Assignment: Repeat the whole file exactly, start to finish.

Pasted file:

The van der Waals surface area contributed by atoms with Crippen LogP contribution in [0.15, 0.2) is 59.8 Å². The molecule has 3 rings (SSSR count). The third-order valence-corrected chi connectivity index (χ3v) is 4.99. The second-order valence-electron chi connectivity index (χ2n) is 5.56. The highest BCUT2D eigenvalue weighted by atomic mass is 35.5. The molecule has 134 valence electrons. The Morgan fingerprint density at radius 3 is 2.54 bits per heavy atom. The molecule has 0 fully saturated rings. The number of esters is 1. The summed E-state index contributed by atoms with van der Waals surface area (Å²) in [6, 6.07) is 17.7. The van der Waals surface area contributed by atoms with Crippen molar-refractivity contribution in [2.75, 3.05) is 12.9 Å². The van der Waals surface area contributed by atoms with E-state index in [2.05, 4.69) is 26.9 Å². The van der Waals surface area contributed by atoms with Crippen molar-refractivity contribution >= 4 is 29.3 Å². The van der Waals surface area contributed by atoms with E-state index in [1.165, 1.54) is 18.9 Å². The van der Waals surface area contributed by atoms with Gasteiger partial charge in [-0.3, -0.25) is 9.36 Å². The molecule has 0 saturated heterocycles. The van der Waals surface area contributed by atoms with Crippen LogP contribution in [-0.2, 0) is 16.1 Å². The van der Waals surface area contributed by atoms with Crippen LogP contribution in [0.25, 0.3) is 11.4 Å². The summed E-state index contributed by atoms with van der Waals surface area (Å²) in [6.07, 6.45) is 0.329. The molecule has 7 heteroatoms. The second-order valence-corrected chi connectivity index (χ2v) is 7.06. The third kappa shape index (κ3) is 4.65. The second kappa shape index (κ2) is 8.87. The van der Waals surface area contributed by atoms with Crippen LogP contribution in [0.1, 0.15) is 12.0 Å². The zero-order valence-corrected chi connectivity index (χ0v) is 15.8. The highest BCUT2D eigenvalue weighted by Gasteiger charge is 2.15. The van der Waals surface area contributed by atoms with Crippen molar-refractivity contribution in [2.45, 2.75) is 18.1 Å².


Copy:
The van der Waals surface area contributed by atoms with Crippen LogP contribution in [0.15, 0.2) is 59.8 Å². The molecule has 3 rings (SSSR count). The third-order valence-corrected chi connectivity index (χ3v) is 4.99. The second-order valence-electron chi connectivity index (χ2n) is 5.56. The highest BCUT2D eigenvalue weighted by atomic mass is 35.5. The molecule has 134 valence electrons. The Morgan fingerprint density at radius 3 is 2.54 bits per heavy atom. The molecule has 0 fully saturated rings. The number of esters is 1. The summed E-state index contributed by atoms with van der Waals surface area (Å²) in [6, 6.07) is 17.7. The van der Waals surface area contributed by atoms with Crippen molar-refractivity contribution in [2.75, 3.05) is 12.9 Å². The van der Waals surface area contributed by atoms with E-state index in [2.05, 4.69) is 26.9 Å². The van der Waals surface area contributed by atoms with Crippen molar-refractivity contribution >= 4 is 29.3 Å². The van der Waals surface area contributed by atoms with E-state index in [1.165, 1.54) is 18.9 Å². The van der Waals surface area contributed by atoms with Gasteiger partial charge in [-0.3, -0.25) is 9.36 Å². The molecule has 0 saturated heterocycles. The van der Waals surface area contributed by atoms with Crippen LogP contribution in [-0.2, 0) is 16.1 Å². The van der Waals surface area contributed by atoms with Crippen LogP contribution in [0.25, 0.3) is 11.4 Å². The summed E-state index contributed by atoms with van der Waals surface area (Å²) in [6.07, 6.45) is 0.329. The molecule has 7 heteroatoms. The second-order valence-corrected chi connectivity index (χ2v) is 7.06. The third kappa shape index (κ3) is 4.65. The second kappa shape index (κ2) is 8.87. The van der Waals surface area contributed by atoms with Crippen LogP contribution in [0.1, 0.15) is 12.0 Å². The zero-order valence-corrected chi connectivity index (χ0v) is 15.8. The highest BCUT2D eigenvalue weighted by Gasteiger charge is 2.15. The van der Waals surface area contributed by atoms with Crippen molar-refractivity contribution in [2.45, 2.75) is 18.1 Å².